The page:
To show wilful or wanton conduct, one must demonstrate that a defendant's acts evidenced "a wilful intention to inflict the injury, or else were so . . . charged with indifference to the consequences as to justify finding a wantonness equivalent in spirit to actual intent." 8
While prior cases addressing tortious interference with burial rights have generally considered conduct prior to or during the burial, 9
the fact that the conduct occurred after interment does not, as a matter of law, insulate the funeral home from tort liability.
In his deposition, Michael Pyle stated that he hated Caron Pyle and did not want her to be buried beside his father. He deposed that he and Litesey discussed that if he purchased the plot, he could control it. He testified that he now owns the plot, that he has prohibited Caron Pyle from placing a monument on his father's grave, and that he would object to moving his father from that grave to another of her selection.
Litesey admitted that when he gave the city the note stating that the deed for the plot should grant title to Michael Pyle, he knew of the animosity between Caron Pyle and Michael Pyle. He deposed that he understood at that time that the "right of disposition in the funeral industry, as far as the funeral service, goes . . . to the spouse and then children." Yet, he never talked to Caron Pyle about the deed for the plot because, in that regard, he testified that he was acting on behalf of Michael Pyle.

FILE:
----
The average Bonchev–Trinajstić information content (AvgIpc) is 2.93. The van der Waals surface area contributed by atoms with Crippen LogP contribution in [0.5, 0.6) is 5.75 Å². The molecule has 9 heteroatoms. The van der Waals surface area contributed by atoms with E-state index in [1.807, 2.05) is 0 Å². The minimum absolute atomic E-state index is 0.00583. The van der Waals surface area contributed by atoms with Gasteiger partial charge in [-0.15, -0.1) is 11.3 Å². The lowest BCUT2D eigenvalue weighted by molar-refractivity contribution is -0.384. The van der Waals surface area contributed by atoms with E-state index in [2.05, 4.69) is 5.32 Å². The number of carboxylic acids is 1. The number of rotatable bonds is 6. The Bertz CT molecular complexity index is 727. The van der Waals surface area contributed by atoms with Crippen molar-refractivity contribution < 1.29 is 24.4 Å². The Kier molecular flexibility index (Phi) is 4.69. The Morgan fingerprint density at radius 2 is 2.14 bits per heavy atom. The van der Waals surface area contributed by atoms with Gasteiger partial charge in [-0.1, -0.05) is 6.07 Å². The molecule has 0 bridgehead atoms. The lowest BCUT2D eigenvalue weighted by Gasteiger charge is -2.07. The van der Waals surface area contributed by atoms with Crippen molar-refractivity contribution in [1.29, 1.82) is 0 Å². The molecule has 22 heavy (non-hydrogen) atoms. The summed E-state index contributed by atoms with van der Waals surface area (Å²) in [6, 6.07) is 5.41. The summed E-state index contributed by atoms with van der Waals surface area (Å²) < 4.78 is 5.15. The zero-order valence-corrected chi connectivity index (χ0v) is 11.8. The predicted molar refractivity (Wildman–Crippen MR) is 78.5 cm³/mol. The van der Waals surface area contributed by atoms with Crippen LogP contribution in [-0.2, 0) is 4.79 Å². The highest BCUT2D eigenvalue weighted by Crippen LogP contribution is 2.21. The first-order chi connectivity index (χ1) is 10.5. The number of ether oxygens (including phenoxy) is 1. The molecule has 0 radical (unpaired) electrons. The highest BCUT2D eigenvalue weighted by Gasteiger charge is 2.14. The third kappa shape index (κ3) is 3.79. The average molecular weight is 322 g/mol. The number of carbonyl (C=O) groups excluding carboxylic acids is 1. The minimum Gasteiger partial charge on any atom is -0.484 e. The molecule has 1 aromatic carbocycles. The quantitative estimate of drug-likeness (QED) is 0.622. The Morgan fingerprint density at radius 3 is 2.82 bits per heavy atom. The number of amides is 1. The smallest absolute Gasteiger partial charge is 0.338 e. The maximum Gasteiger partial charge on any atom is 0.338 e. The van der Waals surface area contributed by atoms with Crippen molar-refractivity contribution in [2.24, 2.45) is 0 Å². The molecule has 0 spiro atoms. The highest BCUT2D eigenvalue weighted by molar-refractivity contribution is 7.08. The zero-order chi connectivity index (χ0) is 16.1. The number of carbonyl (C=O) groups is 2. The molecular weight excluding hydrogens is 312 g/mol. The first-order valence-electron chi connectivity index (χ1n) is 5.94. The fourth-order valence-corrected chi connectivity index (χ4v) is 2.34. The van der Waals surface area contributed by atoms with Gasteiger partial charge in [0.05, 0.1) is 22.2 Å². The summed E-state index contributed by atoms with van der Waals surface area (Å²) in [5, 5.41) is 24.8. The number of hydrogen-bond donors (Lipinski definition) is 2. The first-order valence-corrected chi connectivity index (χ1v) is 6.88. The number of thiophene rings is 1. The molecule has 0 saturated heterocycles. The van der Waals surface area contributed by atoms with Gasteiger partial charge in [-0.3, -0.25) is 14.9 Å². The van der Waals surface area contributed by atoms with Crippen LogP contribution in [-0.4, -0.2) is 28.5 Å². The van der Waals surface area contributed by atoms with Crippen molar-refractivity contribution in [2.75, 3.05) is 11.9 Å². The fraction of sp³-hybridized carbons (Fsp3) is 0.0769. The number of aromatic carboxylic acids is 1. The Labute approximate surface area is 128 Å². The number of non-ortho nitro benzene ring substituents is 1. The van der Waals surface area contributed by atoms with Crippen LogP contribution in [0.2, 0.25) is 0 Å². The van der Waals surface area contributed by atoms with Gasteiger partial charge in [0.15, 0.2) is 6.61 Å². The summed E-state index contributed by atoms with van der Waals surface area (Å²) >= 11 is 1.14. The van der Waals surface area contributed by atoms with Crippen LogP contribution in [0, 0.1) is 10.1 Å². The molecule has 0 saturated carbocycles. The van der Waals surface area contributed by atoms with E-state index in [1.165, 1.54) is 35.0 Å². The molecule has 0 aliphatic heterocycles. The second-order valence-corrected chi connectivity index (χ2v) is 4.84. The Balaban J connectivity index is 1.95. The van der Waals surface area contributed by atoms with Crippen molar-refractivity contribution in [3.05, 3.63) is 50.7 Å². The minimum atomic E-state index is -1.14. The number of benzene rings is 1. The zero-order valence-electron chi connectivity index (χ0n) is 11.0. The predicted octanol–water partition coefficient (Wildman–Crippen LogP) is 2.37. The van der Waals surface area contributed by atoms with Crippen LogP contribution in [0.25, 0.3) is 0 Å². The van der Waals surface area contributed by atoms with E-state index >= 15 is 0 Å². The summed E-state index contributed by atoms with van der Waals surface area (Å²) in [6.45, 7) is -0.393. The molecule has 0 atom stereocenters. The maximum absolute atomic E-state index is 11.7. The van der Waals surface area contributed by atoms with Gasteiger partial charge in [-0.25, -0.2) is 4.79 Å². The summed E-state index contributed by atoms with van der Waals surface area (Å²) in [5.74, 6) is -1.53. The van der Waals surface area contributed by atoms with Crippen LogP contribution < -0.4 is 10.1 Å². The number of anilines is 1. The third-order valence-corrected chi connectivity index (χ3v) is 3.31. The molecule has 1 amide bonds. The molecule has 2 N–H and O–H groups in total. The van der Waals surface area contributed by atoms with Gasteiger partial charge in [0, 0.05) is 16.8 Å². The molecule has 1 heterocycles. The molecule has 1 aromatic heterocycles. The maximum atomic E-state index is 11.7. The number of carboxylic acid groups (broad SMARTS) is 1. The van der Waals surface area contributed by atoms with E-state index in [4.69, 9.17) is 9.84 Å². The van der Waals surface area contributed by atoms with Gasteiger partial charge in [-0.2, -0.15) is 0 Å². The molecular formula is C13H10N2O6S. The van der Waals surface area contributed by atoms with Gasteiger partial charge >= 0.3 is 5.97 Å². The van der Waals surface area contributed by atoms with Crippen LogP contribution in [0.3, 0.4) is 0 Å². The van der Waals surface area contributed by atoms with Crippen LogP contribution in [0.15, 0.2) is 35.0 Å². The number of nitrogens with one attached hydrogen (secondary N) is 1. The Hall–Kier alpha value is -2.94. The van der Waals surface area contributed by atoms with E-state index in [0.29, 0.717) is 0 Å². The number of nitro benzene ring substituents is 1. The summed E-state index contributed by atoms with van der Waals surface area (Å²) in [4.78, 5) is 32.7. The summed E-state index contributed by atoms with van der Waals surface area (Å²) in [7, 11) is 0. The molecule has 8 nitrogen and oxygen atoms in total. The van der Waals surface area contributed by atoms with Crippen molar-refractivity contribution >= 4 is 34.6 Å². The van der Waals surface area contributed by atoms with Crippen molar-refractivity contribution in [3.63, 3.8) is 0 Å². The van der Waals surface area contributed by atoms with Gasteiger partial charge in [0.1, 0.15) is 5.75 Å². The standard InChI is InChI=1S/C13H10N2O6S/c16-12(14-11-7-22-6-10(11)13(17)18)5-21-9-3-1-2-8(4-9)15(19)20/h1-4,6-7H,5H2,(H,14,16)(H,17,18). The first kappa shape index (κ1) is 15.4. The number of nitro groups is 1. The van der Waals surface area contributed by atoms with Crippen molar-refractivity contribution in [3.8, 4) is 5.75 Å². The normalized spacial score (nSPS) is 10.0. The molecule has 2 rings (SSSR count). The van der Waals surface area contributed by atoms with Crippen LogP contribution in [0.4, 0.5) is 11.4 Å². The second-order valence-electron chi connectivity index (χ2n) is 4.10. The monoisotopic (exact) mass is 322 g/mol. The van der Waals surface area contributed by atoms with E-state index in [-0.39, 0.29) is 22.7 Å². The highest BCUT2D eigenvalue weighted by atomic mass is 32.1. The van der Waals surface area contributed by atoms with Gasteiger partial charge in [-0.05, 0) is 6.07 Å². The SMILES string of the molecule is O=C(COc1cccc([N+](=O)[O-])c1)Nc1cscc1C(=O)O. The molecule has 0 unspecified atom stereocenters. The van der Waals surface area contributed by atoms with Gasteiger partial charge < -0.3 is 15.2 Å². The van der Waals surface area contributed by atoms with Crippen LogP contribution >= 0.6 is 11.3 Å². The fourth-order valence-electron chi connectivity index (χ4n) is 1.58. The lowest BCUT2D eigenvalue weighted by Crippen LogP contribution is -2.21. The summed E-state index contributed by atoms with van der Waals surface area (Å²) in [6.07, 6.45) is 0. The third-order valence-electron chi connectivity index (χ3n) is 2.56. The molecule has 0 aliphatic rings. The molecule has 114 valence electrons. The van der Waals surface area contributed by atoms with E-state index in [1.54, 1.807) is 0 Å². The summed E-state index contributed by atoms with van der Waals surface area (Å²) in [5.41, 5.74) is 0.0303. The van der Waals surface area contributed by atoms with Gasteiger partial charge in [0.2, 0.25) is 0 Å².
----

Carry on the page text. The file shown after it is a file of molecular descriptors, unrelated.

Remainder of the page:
The evidence was sufficient to support a jury finding that the funeral home's actions unlawfully interfered with the exercise of Caron Pyle's private right to bury her husband. It was error to grant the funeral home summary judgment on this claim.
3. Caron Pyle contends that the trial court erred in granting summary judgment to the funeral home and Michael Pyle on the issues of conspiracy and fraud because they conspired to fraudulently induce the city to title the plot to Michael Pyle. Michael Pyle argues that conspiracy constitutes no cause of action.
Where it is sought to impose civil liability for a conspiracy, the conspiracy of itself furnishes no cause of action. The gist of the action, if a cause of action exists, is not the conspiracy alleged, but the tort committed against the plaintiff and the resulting damage. 10
Caron Pyle maintains that she was defrauded because the funeral home and Michael Pyle falsely represented to the cemetery superintendent that the plot should be titled to Michael Pyle and thereby induced the superintendent to convey the plot to him. But "actionable fraud must be based upon a misrepresentation made to the defrauded party, and relied upon by the defrauded party." 11
Because there is no evidence in the record that the funeral home and Michael Pyle told Caron Pyle that the deed should be titled to Michael Pyle and that she relied on that misrepresentation to her detriment, this contention is without merit. The trial court did not err in granting summary judgment on the conspiracy and fraud claims.
Seacrest, Karesh, Tate & Bicknese, Gary L. Seacrest, Jeffrey P. Raasch, Richard C. Sutton, for appellees.